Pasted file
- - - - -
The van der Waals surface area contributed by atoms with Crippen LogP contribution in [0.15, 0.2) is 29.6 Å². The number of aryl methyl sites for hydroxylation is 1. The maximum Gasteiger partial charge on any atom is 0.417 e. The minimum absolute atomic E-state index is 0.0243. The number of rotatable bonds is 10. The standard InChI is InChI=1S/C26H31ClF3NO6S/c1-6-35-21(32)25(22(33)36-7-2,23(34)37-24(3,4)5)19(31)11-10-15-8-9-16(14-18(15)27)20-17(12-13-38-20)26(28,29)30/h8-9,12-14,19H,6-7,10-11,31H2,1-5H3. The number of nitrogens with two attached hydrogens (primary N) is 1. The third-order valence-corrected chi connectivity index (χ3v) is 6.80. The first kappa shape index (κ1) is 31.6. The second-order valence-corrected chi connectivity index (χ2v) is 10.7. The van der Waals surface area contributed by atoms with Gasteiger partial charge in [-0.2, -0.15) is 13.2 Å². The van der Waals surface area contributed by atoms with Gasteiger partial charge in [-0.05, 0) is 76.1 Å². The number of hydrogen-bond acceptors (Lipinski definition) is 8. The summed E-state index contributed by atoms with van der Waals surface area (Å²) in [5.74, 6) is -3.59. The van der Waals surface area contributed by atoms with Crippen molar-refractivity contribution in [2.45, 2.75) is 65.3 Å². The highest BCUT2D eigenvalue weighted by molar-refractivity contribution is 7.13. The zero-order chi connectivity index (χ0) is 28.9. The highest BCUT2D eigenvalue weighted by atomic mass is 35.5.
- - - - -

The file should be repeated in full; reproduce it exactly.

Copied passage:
The van der Waals surface area contributed by atoms with Crippen LogP contribution in [0.15, 0.2) is 29.6 Å². The number of aryl methyl sites for hydroxylation is 1. The maximum Gasteiger partial charge on any atom is 0.417 e. The minimum absolute atomic E-state index is 0.0243. The number of rotatable bonds is 10. The standard InChI is InChI=1S/C26H31ClF3NO6S/c1-6-35-21(32)25(22(33)36-7-2,23(34)37-24(3,4)5)19(31)11-10-15-8-9-16(14-18(15)27)20-17(12-13-38-20)26(28,29)30/h8-9,12-14,19H,6-7,10-11,31H2,1-5H3. The number of nitrogens with two attached hydrogens (primary N) is 1. The third-order valence-corrected chi connectivity index (χ3v) is 6.80. The first kappa shape index (κ1) is 31.6. The second-order valence-corrected chi connectivity index (χ2v) is 10.7. The van der Waals surface area contributed by atoms with Gasteiger partial charge in [-0.2, -0.15) is 13.2 Å². The van der Waals surface area contributed by atoms with Gasteiger partial charge in [-0.05, 0) is 76.1 Å². The number of hydrogen-bond acceptors (Lipinski definition) is 8. The summed E-state index contributed by atoms with van der Waals surface area (Å²) in [5.74, 6) is -3.59. The van der Waals surface area contributed by atoms with Crippen molar-refractivity contribution in [2.45, 2.75) is 65.3 Å². The highest BCUT2D eigenvalue weighted by molar-refractivity contribution is 7.13. The zero-order chi connectivity index (χ0) is 28.9. The highest BCUT2D eigenvalue weighted by atomic mass is 35.5.